The simple answer to the question above is YES. But it can also be more rewarding!
This is the third article in a mini-series that outlines what it takes to set up your own business in Japan. This article discusses the practical challenges facing entrepreneurs in Japan and offers some tips and hints to help you get started.
If you haven’t read the other articles in this series, please do skim through them, as they may save you much time and resources.
The “gaijin factor”
Starting up your own business is hard enough in your home country, but in Japan with a different language, business customs and market place, it is twice as hard. Having said that, there can also be twice as much opportunity for foreigners as a result of the “gaijin factor”. As a foreigner in Japan, you may come up with ideas which others may not have thought of, and it is easier to differentiate your business and get noticed. So while it is certainly more challenging for foreigners, it can also be more rewarding.
Do you speak nihongo?
Unless your business is a niche business targeting foreigners, a working level understanding of Japanese is vital. In short, if you don’t speak Japanese, you will always be dependent on someone else, and that is a huge handicap as an entrepreneur.
Even if you speak Japanese however, managing a business in Japan can be surprisingly challenging, as both Japanese customers and staff may not be on the same wavelength as you are. Products or services you think should sell may not. And things which are common sense to you may not be obvious to your local staff (and vice versa). It is therefore vital that you make the time to fully understand both your customers and staff and meet them at the same level. A good local manager is invaluable.
How much is it going to cost?
The process for setting up a company in Japan is straightforward, although bureaucratic and a little tedious. Foreigners are at no major disadvantage to locals in terms of the procedures for setting up a business in Japan. If your Japanese is excellent, you may be able to do it yourself. However, most people use legal advisers called judicial scriveners (“shiho shoshi”), who are efficient and not too expensive. You can find several on the web offering services in English.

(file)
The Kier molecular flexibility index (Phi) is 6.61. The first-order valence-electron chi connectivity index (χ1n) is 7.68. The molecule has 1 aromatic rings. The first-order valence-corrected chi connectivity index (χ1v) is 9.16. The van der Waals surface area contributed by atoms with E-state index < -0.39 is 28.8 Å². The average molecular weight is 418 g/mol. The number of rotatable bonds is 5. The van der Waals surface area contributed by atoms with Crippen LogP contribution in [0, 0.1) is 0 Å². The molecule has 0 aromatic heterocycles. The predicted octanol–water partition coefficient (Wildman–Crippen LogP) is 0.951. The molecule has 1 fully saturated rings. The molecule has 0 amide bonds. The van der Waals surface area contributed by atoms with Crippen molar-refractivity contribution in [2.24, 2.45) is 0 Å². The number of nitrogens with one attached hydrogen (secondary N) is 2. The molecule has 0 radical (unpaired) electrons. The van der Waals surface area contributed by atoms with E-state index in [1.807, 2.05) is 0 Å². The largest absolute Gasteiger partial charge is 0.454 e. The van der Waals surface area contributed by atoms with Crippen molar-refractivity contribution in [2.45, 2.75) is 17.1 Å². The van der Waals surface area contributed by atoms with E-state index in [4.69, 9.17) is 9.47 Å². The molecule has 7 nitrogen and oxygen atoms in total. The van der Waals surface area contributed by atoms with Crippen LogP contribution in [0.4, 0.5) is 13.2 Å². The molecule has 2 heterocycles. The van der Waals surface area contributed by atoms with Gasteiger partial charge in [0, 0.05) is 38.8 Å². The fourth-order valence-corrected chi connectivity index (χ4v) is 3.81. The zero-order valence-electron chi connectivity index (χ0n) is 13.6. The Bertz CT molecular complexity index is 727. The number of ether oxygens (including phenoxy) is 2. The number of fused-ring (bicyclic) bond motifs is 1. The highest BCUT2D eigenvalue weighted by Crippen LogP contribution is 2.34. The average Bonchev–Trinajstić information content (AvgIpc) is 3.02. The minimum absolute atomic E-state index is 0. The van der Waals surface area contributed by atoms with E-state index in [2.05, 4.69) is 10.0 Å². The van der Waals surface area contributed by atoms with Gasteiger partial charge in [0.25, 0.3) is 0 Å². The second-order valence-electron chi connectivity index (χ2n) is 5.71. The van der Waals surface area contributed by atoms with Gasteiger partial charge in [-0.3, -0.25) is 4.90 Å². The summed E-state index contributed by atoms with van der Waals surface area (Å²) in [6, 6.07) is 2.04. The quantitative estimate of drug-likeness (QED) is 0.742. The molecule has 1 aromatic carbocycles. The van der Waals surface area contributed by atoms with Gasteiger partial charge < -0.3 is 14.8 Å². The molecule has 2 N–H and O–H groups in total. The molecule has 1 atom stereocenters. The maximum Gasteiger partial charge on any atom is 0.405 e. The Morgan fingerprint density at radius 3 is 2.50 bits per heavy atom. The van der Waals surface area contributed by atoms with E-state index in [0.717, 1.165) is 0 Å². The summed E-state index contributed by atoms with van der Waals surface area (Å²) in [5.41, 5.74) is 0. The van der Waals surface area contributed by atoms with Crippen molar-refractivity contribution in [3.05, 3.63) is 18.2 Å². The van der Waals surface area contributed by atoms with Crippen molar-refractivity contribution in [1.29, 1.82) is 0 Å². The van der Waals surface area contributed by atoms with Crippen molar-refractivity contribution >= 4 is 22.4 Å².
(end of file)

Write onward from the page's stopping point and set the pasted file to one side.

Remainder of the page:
The cost of setting up a company has fallen significantly in recent years as the Government has tried to encourage entrepreneurs. In most cases, a joint stock company (“kabushiki kaisha” or “KK”) is the best company structure to adopt and the KK need only have share capital of ¥1 initially. Most big companies such as Sony and Toyota are KKs, so you will enjoy the same status as them. The KK status is important if you will be dealing with other Japanese companies. There is another company structure called Goudou Gaisha (similar to a LLC), which is easier and cheaper to register, but is not often used and does not give you the same status as a KK. You should budget around ¥350,000 to set up a KK and another ¥200,000 or more if you use a legal adviser.
The importance of arranging enough funds at the outset to see you through the lean early years cannot be overstated. Things always take longer and cost more than expected and a buffer should be built into your budget. Unfortunately, there are few sources of funds available to entrepreneurs when they first start up their company. Japanese banks are unlikely to lend to businesses with less than a 2 year track record. Venture funds do not typically invest in early stage ventures. So you will mainly have to use your own money as seed capital, or rely on friendly angel investors.
The Government (through various financial institutions) does offer loans and guarantees to start up a business and foreigners can also take advantage of this. Conditions apply and these loans may not suit everyone. A good way to find out more is to visit the JETRO library for the latest information.
You should also be aware of the personal guarantee system in Japan. As owner of a company in Japan, you will often be asked to become personal guarantor to your company’s obligations (bank loans, leases etc). It is often impossible to avoid taking on these personal guarantees, but you should not enter into these guarantees lightly, and always make sure you will not become over extended in a worst case scenario. Unfortunately, personal bankruptcies are common in Japan.
Finally, before you give up your regular job and income, don’t forget to take advantage of your good credit status while you still have it. You may wish to renew your leases, apply for PR, increase your credit card, and take out a loan etc. while you can!
We’re right behind you!
There are a number of successful foreign entrepreneurs in Tokyo and the foreign entrepreneurial community is quite strong and can be very supportive. As an entrepreneur, your network is likely to be your biggest asset and so you should take advantage of the various entrepreneur networks in Japan. Most entrepreneurs want to share their experiences and seeking their advice could save you a lot of time and money. The library at JETRO is also a good place to find information in English.
You can search the internet for up to date information on the following: